The government is cracking down on fake brands through the introduction of a new law providing tough penalties for companies and individuals caught counterfeiting products and services.
The Intellectual Property Laws Amendment (Raising the Bar) Act 2012 reportedly raises the penalty for ‘rip offs’ of registered brands, from two to five years imprisonment for scammers.
Under the Act, courts will also have the power to impose exemplary damages against counterfeiters who might otherwise treat penalties as the ‘cost of doing business’.
The reforms were passed into law on 15 April 2012 and will reportedly come into force on 15 April next year.
Parliamentary Secretary for Industry and Innovation, Mark Dreyfus, said Australian manufacturers will soon have greater protection from fake brands masquerading as the real thing.
These new measures bring the enforcement of trade mark law in line with other intellectual property rights, such as patents, and will apply to businesses of all sizes, he said.
“This is good news for business and good news for Australian jobs as phony imports can undercut local products and employment. Its takes a lot of work to build strong brands, and Australian consumers appreciate knowing exactly what it is they are buying,” said Dreyfus.
“The Act also sharpens up the process for seizure of counterfeit imports. Until now, importers bringing in counterfeit products have been able to play a game of cat-and-mouse by remaining anonymous – undercutting iconic Australian brands by bringing in cheap imports. Now Customs has the power to give trademark owners the information they need to commence prosecution.
"Trademark owners range from a one man mowing service right up to iconic Australian brands like GM Holden, Fosters and Weet-Bix. These new rules are good for all trade mark owners, regardless of their size.”
Through the Act, businesses that suspect third-party products are being fraudulently marketed as their own, can take the case to the Federal Magistrates’ Court – which is said to be cheaper than the Federal Court, which was the only option previously.
Facing product piracy is a reality for Australian firms in today's increasingly global manufacturing industry.
Piracy of intellectual property and the copying of products, particularly emanating from China, is a continuing issue for many manufacturers.
Such products are often of inferior quality, may not be sold with the standard manufacturers’ warranty, and technical support can be lacking.
One Melbourne-based company that faced piracy issues recently is FCR Motion Technology, an Australian distributor of Motovario industrial gearboxes, which last year released a new NMRV Power series of worm and heli cal-worm Motovario gearboxes onto the Australian market.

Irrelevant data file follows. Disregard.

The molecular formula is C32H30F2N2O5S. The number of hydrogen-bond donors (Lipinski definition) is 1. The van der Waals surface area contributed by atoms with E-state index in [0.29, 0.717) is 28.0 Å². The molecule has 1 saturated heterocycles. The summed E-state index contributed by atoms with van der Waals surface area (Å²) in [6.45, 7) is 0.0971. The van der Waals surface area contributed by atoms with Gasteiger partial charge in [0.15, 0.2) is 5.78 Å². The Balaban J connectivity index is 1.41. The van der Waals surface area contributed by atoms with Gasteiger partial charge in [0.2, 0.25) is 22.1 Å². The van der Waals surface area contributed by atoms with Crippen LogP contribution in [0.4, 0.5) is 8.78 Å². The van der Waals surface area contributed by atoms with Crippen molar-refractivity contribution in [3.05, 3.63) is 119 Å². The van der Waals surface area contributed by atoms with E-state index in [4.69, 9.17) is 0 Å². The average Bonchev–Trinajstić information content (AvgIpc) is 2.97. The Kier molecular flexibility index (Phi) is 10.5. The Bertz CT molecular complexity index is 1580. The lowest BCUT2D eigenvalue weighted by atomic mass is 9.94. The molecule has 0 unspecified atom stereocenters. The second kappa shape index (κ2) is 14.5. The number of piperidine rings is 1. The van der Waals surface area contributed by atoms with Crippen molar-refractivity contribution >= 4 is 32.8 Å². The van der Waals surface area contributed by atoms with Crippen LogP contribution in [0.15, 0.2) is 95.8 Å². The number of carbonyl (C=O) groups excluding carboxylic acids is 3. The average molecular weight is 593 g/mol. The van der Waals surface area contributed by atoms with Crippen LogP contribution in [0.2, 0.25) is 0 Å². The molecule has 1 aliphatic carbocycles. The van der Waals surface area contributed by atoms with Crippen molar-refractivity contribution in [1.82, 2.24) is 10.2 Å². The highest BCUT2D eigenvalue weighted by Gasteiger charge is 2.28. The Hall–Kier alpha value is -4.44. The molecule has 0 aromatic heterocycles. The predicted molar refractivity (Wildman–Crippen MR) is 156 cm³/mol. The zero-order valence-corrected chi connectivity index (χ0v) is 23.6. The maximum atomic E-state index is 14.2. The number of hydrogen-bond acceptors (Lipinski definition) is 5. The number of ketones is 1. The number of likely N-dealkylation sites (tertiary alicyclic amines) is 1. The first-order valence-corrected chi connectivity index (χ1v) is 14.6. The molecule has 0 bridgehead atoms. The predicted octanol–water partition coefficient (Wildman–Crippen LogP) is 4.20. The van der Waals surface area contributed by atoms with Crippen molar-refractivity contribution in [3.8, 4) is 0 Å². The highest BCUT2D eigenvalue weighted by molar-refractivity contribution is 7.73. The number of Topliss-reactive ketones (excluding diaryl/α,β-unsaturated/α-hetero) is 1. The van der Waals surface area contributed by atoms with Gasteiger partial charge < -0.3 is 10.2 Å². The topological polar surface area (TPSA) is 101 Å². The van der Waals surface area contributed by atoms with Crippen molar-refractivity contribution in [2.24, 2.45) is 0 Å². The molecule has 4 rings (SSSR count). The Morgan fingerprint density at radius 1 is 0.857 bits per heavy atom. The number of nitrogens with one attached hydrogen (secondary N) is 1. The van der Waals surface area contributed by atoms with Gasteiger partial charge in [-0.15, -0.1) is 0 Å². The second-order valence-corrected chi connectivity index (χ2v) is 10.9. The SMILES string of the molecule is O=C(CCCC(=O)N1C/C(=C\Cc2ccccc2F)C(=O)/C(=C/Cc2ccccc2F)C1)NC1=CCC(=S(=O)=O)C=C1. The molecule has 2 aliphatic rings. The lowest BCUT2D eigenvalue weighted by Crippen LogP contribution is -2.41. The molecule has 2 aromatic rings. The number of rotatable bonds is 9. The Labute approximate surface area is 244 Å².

According to the company’s director, Larry Rigoni, the new gearboxes have a distinctive patented angular shape which differs from the traditional square look to differentiate the latest range from unauthorised copies that have been introduced into the market in recent times.
“About 15 years ago Motivario sought to have the aluminium gearbox housings made in China. Their co-operation with the local supplier did not last long, and it was after this ended that the copies began to appear on the market. Some carried the origi nal Motivario name, others were rebranded,” Rigoni told Manufacturers’ Monthly last year.
“Over the last seven years, copying of Motivario products has become very prevalent and patents appear to be ineffective in China. These pirated products are sometimes hard to pick and come onto the market some 30% cheaper that the original product.
“The quality of these products can be inconsistent as the cost savings are often achieved by the use if inferior materials and quality control is not always automated. Problems include leaking oil seals, noisy bearings, porous casings, and premature failure of the bronze crown wheel.”
With intellectual capital forming an increasing part of company balance sheets, more awareness is needed to protect this valuable asset from the threat of product piracy and counterfeiting.
The Advanced Manufacturing CRC, based at Swinburne University in Melbourne, has developed a comprehensive training program designed to develop, protect and commercialise technology. The Innovativity program, which is delivered over four days, covers the full spectrum of innovation from idea generation to product launch, and there is a strong focus on the protection of intellectual property (IP).